High Prolactin: What Is It and What Could it Mean?

Prolactin is a hormone produced by a pea-sized gland at the base of your brain, called the pituitary gland. Hormones are chemical messengers that travel through your body to control various body functions. When you are pregnant, prolactin travels to your breasts to enlarge them and start milk production. After pregnancy, prolactin stimulates the release of breast milk. When you are not pregnant, prolactin travels to your ovaries where it helps control the level of your female hormone estrogen. [1,2]

Causes of High Prolactin

Your pituitary gland increases in size and produces higher prolactin levels during pregnancy, which is normal. High prolactin levels outside of pregnancy are not normal, and are usually caused by a benign growth in the pituitary called a prolactin-secreting adenoma or prolactinoma. Other less common causes include: [1,2]

  • An underactive (hypothyroid) thyroid gland
  • Certain medications used to treat high blood pressure, heartburn, severe pain (opioids), or depression
  • Some herbal medications including fenugreek, goat’s rue, and red raspberry leaf
  • Excessive exercise or stress
  • Unknown causes

What Could High Prolactin Mean?

If you are not pregnant, it could mean you have irregular periods and have trouble getting pregnant. That’s because high levels of prolactin could suppress estrogen, which you need for normal ovulation. In fact, about 15 percent of women who struggle with infertility due to anovulation have high prolactin levels. [3]

In addition to infertility and irregular periods, high prolactin may cause other symptoms due to low estrogen levels like dryness of your vagina, low sex drive, and bone loss (osteoporosis). [2] Another sign may be production of breast milk outside of pregnancy. High prolactin caused by a large prolactinoma may cause headaches or double vision. [3]

A diagnosis of high prolactin is made with a prolactin blood test. If your prolactin is high, your doctor may check your thyroid levels and ask about other possible causes. To rule out a prolactinoma, and MRI imaging study of your pituitary gland may be done. [1-3]

Women who have high prolactin on a blood test but do not have any signs or symptoms may not need treatment. Treatment of hypothyroidism, changing medications, and reducing stress or exercise may reduce high prolactin for some women. High prolactin from a prolactinoma often requires medical treatment. Medications called dopamine agonists can be given. These medications decrease prolactin production and can shrink a prolactinoma. They may also help a woman with infertility become pregnant. [3]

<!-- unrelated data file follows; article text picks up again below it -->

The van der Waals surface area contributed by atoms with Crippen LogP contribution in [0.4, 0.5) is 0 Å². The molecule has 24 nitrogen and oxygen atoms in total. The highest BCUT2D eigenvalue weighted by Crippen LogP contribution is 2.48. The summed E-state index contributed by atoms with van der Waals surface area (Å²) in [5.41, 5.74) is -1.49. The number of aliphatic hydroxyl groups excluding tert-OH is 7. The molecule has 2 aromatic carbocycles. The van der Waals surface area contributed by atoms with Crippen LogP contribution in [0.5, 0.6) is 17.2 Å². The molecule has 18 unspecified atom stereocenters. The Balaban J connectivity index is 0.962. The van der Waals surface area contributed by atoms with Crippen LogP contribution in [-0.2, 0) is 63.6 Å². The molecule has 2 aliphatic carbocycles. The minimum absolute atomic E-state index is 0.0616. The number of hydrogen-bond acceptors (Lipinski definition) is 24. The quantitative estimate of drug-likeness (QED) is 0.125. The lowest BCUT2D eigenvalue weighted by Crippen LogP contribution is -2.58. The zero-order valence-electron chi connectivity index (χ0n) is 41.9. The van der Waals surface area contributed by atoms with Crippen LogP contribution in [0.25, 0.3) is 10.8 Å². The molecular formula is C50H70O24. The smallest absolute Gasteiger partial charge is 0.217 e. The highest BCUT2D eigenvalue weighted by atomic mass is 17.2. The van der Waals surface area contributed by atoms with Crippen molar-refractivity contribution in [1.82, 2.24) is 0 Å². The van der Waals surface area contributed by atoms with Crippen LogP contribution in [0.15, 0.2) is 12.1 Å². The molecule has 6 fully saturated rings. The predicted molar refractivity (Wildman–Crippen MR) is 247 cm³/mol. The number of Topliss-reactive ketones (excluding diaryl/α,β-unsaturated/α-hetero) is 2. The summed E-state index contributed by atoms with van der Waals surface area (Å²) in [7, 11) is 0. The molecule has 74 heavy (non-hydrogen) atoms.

How Does a Prolactinoma Affect Pregnancy?

If you have been diagnosed with a prolactinoma before pregnancy, and you are on a dopamine agonist, your doctor will probably take you off this medication during pregnancy. Dopamine agonists have not been linked to any birth defects, but they have not been studied in pregnancy. Since there is only a small risk that a prolactinoma will get bigger during pregnancy, most doctors will avoid these medications. [3]

Your doctor may ask you to watch out for signs that the prolactinoma is getting bigger, such as headaches or any vision changes. If an MRI shows an enlarging prolactinoma during pregnancy, medications may be restarted. This will usually shrink the prolactinoma. In very rare cases, surgery may be done to remove a dangerously large prolactinoma. In almost all cases, high prolactin levels can be managed and pregnancy can proceed. [3]

By Christopher Iliades

Sources:

  1. International Council on Infertility Information Dissemination, Prolactin Levels, https://www.inciid.org/high-prolactin
  2. Endocrine Society, Hyperprolactinemia, https://www.hormone.org/diseases-and-conditions/pituitary/hyperprolactinemia
  3. Canadian Family Physician, Managing prolactin-secreting adenomas during pregnancy, https://www.ncbi.nlm.nih.gov/pmc/articles/PMC1952594/
Christopher Iliades
Dr. Chris Iliades is a medical doctor with 20 years of experience in clinical medicine and clinical research. Chris has been a full time medical writer and journalist since 2004. His byline appears in over 1,000 articles online including EverydayHealth, The Clinical Advisor, and Healthgrades. He has also written for print media including Cruising World Magazine, MD News, and The Johns Hopkins Children's Center Magazine. Chris lives with his wife and close to his three children and four grandchildren in the Boston area.

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